I saw the doctor yesterday, just to get my blood taken and get a new prescription, but it served as a reminder to me that I want to put more information for long-term transitioners on my site.
My blood pressure at the doctor yesterday was 104/70, which apparently is excellent. I have family history of high blood pressure and cholesterol (my mother's father and brother both died in their 50s of heart attacks), so this is wonderful news.
My doctor also talked to me very briefly about the pelvic ultrasound I had last summer, in place of a regular pap/pelvic exam. She's extremely cool with the Trans thing and said that she'd like to do a proper exam eventually, but that I could bring it up when I was ready and she wouldn't pester me about it. But she wanted to get at least something, and I was okay with having an ultrasound (abdominal only, not internal - they wanted to do an internal as well and I said I'd prefer not to, and they were completely fine with that). Apparently everything looked completely normal and there's no atrophy of my organs at all, even though I had been on T for five years at the time. She said that atrophy would happen more long-term than that.
I suppose I should talk a bit about the ultrasound, although there's not a whole lot to tell. When I called to make the appointment for a pelvic ultrasound, the woman asked if I was certain it wasn't a scrotal ultrasound. I found this extremely funny, and after I got off the phone, I did some checking and found that male-bodied folks do indeed have pelvic ultrasounds sometimes. It's just less commonly done.
I had to drink 32 ounces of water so that my bladder would be full and they could transmit the sound waves through the water, which allows them to see things. Let me tell you, when you desperately have to pee and someone presses very firmly on your bladder, it hurts. It wasn't excruciating or anything, just surprising since I was expecting discomfort but not actual pain. I haven't been so proud of not wetting myself since I was a toddler.
The technician noted that everything looked normal, and asked if I was on testosterone. She had clearly worked with Trans people before and didn't seem the slightest bit fazed or weirded out in any way. (I don't remember the name of the place, but it was on Beacon Street in Brookline, MA, and is apparently where Fenway Community Health generally refers people for ultrasounds and whatever else they do there.) She commented on how full my bladder was, to which I responded, 'You people are the ones who told me to drink 32 ounces of water and then not pee!' (In my mind.)
When the abdominal ultrasound was finally finished (I don't remember how long it took but it felt a lot longer than it really was), the technician suggested that I empty my bladder - there was a toilet right in the exam room - and then she could come back in and do an internal ultrasound. I responded that I'd rather just have the abdominal one for today, which she was fine with. She left and I peed, which was the best thing ever. Even with my tranny bladder and spending my whole childhood and first adolescence holding it for hours on end, I don't think I've ever had to pee so desperately in my life. Usually when I knew I wouldn't be able to access a toilet for a long time, I consciously drank less so I wouldn't get stuck in that situation. And that was it, really. I checked out and went home.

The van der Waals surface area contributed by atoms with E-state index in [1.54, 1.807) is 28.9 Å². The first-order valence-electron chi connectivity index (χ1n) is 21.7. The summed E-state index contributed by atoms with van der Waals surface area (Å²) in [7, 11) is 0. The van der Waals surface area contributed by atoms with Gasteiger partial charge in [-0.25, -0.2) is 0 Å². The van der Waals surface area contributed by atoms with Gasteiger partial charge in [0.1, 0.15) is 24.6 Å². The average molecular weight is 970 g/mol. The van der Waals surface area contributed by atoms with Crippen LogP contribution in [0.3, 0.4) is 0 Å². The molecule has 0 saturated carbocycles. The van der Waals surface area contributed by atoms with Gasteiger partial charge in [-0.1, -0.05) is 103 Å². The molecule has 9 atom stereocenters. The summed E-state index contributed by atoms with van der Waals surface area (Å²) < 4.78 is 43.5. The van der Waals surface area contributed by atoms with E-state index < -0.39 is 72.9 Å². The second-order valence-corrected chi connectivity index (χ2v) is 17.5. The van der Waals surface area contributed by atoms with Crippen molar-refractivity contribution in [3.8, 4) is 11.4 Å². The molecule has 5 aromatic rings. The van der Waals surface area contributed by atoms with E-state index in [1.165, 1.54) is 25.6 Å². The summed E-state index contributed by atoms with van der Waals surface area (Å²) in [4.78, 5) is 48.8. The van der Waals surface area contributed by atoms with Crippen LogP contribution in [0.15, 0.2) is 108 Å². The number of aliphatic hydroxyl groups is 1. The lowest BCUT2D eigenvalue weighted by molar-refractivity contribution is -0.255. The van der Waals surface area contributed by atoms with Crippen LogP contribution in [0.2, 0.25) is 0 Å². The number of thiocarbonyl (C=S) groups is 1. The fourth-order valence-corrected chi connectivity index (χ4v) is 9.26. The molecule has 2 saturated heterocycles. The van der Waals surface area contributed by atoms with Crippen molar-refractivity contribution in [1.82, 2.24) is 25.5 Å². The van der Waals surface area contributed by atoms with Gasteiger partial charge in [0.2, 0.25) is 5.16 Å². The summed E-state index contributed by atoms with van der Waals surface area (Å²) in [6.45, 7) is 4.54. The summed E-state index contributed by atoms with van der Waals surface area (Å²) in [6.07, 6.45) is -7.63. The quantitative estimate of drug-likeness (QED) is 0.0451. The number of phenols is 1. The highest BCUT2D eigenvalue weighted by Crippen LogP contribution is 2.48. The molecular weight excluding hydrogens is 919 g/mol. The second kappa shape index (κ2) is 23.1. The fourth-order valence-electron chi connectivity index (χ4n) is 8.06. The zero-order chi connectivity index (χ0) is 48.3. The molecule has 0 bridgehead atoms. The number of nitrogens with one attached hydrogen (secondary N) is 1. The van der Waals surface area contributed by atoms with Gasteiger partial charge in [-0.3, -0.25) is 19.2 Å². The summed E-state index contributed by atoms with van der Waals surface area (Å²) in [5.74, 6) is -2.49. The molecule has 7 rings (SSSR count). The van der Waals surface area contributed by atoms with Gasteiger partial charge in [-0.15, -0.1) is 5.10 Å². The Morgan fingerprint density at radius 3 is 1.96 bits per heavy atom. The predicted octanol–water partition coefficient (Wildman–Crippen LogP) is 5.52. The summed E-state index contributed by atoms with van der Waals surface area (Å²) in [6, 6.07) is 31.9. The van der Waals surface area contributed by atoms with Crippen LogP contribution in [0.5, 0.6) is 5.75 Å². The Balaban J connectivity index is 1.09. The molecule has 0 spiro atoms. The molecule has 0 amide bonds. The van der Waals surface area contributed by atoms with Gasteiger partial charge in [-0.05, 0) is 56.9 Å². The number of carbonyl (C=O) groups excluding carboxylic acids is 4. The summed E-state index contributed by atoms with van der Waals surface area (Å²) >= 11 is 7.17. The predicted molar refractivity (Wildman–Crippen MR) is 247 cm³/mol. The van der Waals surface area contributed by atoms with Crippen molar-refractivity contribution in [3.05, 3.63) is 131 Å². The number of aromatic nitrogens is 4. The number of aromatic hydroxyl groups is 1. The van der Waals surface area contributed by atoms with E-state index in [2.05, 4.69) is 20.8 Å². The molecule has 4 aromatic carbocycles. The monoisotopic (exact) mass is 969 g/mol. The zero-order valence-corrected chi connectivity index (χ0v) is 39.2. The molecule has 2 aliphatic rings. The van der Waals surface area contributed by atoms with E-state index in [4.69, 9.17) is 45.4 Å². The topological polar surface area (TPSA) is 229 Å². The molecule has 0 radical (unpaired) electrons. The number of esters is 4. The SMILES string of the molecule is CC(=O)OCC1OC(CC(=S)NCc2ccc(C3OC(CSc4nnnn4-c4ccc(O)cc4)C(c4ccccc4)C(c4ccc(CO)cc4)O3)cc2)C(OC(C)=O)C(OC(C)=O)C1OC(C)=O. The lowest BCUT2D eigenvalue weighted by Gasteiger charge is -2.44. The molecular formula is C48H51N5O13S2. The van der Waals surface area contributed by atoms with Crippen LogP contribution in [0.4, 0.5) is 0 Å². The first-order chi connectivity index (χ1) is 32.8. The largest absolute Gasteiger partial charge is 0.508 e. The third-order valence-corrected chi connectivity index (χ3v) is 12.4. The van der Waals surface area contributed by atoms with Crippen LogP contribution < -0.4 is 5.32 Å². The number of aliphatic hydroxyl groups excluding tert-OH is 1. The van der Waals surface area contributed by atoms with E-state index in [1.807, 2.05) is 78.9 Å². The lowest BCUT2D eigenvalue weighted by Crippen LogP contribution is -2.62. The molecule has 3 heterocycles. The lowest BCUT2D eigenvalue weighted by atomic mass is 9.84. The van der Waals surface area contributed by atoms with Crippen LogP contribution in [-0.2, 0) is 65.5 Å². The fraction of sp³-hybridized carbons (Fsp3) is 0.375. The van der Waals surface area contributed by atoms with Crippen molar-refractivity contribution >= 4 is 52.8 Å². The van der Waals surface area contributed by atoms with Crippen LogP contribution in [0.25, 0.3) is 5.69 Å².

I'm still self-injecting 60mg of testosterone enanthate in my butt every week, for the record.
Anyway, for posterity:
So I've gained maybe ten pounds in my time on T. My weight stabilised quite a while ago, though, and the only reason I'm so scrawny at this point is because I don't eat enough. My stomach is quite small, apparently, and I have to eat smaller amounts more often than most people seem to. (Isn't that supposed to be better for you anyway?) I try to always have peanut butter cracker sandwiches and stuff on hand, but sometimes I just don't have time to eat. Eat your food, kids. Get lots of protein and vitamins. It'll make you grow big and strong.
"The following tests were normal: ALT (SGPT-liver enzyme), AST (SGOT), Complete blood count (hemogram), Glucose Serum and Vitamin B12.
Your cholesterol and LDL were high:
CHOL - 213
HDL - 50
LDLDIR - 137
This could be your testosterone, but we should talk about your diet as well. Please make an appointment for a visit to discuss at your convenience."
Is that very high? I don't even know what the healthy range for these things generally is. I'm not panicked about this or anything, but cholesterol, high blood pressure, and heart disease are concerns for me - my mother's father died in his 60s and her brother died in his 50s, both of heart attacks, although they both smoked and didn't eat particularly well. I just wanted to record this for posterity more than anything else. I'm going to try to eat more fibre, and maybe eat more chicken and less red meat, which is a shame. I'd been eating more red meat lately and really enjoying it. Maybe I'll have to make more cottage pie with ground turkey.
I took 11 pictures of things like facial and body hair and muscles (and my face!), which I never took previously so they're not nearly as useful as if I had pre-T comparison pics, but I assure you I had substantially less muscle and less hair. The facial hair in the pics is two days' growth. I need a shave about every 36 hours, so I shave every 48 hours. Shaving every 24 hours would likely give me razor burn.
I made a new voice clip, too. It's 35 seconds long. I don't think I sound any different, and at this point I really shouldn't, but I know people like pics and voice clips so I try to provide them.